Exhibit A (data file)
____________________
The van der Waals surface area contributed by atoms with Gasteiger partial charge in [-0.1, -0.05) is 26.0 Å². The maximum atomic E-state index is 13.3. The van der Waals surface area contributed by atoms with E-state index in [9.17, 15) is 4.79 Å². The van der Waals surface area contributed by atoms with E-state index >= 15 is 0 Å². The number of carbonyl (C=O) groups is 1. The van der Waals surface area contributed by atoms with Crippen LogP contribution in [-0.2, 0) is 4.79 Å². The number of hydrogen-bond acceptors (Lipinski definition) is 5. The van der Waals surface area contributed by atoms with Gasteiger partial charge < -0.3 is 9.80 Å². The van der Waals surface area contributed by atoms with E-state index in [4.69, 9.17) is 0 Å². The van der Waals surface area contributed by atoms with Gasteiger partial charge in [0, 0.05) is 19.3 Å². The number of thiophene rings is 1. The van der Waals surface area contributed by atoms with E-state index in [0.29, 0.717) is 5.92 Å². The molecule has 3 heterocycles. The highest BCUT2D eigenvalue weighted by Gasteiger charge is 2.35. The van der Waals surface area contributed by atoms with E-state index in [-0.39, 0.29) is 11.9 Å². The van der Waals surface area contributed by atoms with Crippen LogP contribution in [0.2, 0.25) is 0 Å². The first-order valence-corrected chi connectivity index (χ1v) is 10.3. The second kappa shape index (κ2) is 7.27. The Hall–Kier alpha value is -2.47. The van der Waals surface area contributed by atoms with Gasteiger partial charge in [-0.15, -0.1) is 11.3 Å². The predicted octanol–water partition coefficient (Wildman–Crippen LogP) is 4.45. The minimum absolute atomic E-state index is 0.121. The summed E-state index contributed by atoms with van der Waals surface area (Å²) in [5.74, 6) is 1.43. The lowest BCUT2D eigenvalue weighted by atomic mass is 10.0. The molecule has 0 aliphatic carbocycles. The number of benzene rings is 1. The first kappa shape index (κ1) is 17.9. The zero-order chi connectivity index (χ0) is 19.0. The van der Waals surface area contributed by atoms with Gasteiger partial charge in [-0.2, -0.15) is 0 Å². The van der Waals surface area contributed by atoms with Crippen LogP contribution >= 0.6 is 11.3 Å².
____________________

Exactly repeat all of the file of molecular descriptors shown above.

The van der Waals surface area contributed by atoms with Gasteiger partial charge in [-0.1, -0.05) is 26.0 Å². The maximum atomic E-state index is 13.3. The van der Waals surface area contributed by atoms with E-state index in [9.17, 15) is 4.79 Å². The van der Waals surface area contributed by atoms with E-state index >= 15 is 0 Å². The number of carbonyl (C=O) groups is 1. The van der Waals surface area contributed by atoms with Crippen LogP contribution in [-0.2, 0) is 4.79 Å². The number of hydrogen-bond acceptors (Lipinski definition) is 5. The van der Waals surface area contributed by atoms with Gasteiger partial charge < -0.3 is 9.80 Å². The van der Waals surface area contributed by atoms with E-state index in [4.69, 9.17) is 0 Å². The van der Waals surface area contributed by atoms with Gasteiger partial charge in [0, 0.05) is 19.3 Å². The number of thiophene rings is 1. The van der Waals surface area contributed by atoms with E-state index in [0.29, 0.717) is 5.92 Å². The molecule has 3 heterocycles. The highest BCUT2D eigenvalue weighted by Gasteiger charge is 2.35. The van der Waals surface area contributed by atoms with E-state index in [-0.39, 0.29) is 11.9 Å². The van der Waals surface area contributed by atoms with Crippen LogP contribution in [0.2, 0.25) is 0 Å². The first-order valence-corrected chi connectivity index (χ1v) is 10.3. The second kappa shape index (κ2) is 7.27. The Hall–Kier alpha value is -2.47. The van der Waals surface area contributed by atoms with Gasteiger partial charge in [-0.15, -0.1) is 11.3 Å². The predicted octanol–water partition coefficient (Wildman–Crippen LogP) is 4.45. The minimum absolute atomic E-state index is 0.121. The summed E-state index contributed by atoms with van der Waals surface area (Å²) in [5.74, 6) is 1.43. The lowest BCUT2D eigenvalue weighted by atomic mass is 10.0. The molecule has 0 aliphatic carbocycles. The number of benzene rings is 1. The first kappa shape index (κ1) is 17.9. The zero-order chi connectivity index (χ0) is 19.0. The van der Waals surface area contributed by atoms with Gasteiger partial charge in [-0.2, -0.15) is 0 Å². The van der Waals surface area contributed by atoms with Crippen LogP contribution >= 0.6 is 11.3 Å².